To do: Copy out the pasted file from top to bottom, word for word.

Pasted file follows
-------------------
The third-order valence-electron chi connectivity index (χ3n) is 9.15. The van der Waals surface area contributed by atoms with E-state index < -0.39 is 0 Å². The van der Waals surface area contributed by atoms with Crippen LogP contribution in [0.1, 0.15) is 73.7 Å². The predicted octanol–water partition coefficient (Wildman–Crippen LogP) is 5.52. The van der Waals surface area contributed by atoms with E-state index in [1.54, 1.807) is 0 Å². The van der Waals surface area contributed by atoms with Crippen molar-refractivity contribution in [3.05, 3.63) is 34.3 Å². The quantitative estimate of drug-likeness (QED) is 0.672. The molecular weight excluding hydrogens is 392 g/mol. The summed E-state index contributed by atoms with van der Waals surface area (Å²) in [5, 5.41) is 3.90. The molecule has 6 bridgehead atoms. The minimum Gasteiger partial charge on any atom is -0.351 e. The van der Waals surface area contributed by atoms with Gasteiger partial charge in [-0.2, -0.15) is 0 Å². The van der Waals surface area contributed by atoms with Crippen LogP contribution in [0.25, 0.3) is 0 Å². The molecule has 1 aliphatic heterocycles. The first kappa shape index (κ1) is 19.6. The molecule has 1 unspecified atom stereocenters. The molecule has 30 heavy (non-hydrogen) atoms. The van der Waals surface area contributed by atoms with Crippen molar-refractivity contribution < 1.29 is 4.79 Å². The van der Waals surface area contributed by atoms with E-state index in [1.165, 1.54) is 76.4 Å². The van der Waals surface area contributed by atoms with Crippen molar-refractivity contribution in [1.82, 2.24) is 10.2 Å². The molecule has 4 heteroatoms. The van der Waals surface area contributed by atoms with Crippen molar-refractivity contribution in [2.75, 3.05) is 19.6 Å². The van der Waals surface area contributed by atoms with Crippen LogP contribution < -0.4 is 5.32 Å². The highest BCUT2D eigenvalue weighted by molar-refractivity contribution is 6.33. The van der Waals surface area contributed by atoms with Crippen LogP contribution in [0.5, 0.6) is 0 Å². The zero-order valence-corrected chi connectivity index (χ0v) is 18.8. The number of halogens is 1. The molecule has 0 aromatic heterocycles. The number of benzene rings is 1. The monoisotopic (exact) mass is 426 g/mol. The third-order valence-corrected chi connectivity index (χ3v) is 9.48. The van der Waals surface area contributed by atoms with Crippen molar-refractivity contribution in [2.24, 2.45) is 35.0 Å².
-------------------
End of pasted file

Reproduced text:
The third-order valence-electron chi connectivity index (χ3n) is 9.15. The van der Waals surface area contributed by atoms with E-state index < -0.39 is 0 Å². The van der Waals surface area contributed by atoms with Crippen LogP contribution in [0.1, 0.15) is 73.7 Å². The predicted octanol–water partition coefficient (Wildman–Crippen LogP) is 5.52. The van der Waals surface area contributed by atoms with E-state index in [1.54, 1.807) is 0 Å². The van der Waals surface area contributed by atoms with Crippen molar-refractivity contribution in [3.05, 3.63) is 34.3 Å². The quantitative estimate of drug-likeness (QED) is 0.672. The molecular weight excluding hydrogens is 392 g/mol. The summed E-state index contributed by atoms with van der Waals surface area (Å²) in [5, 5.41) is 3.90. The molecule has 6 bridgehead atoms. The minimum Gasteiger partial charge on any atom is -0.351 e. The van der Waals surface area contributed by atoms with Gasteiger partial charge in [-0.2, -0.15) is 0 Å². The van der Waals surface area contributed by atoms with Crippen LogP contribution in [0.25, 0.3) is 0 Å². The molecule has 1 aliphatic heterocycles. The first kappa shape index (κ1) is 19.6. The molecule has 1 unspecified atom stereocenters. The molecule has 30 heavy (non-hydrogen) atoms. The van der Waals surface area contributed by atoms with Crippen molar-refractivity contribution < 1.29 is 4.79 Å². The van der Waals surface area contributed by atoms with E-state index in [1.165, 1.54) is 76.4 Å². The van der Waals surface area contributed by atoms with Crippen molar-refractivity contribution in [1.82, 2.24) is 10.2 Å². The molecule has 4 heteroatoms. The van der Waals surface area contributed by atoms with Crippen molar-refractivity contribution in [2.75, 3.05) is 19.6 Å². The van der Waals surface area contributed by atoms with Crippen LogP contribution < -0.4 is 5.32 Å². The highest BCUT2D eigenvalue weighted by molar-refractivity contribution is 6.33. The van der Waals surface area contributed by atoms with Crippen LogP contribution in [0.5, 0.6) is 0 Å². The zero-order valence-corrected chi connectivity index (χ0v) is 18.8. The number of halogens is 1. The molecule has 0 aromatic heterocycles. The number of benzene rings is 1. The monoisotopic (exact) mass is 426 g/mol. The third-order valence-corrected chi connectivity index (χ3v) is 9.48. The van der Waals surface area contributed by atoms with Crippen molar-refractivity contribution in [2.24, 2.45) is 35.0 Å².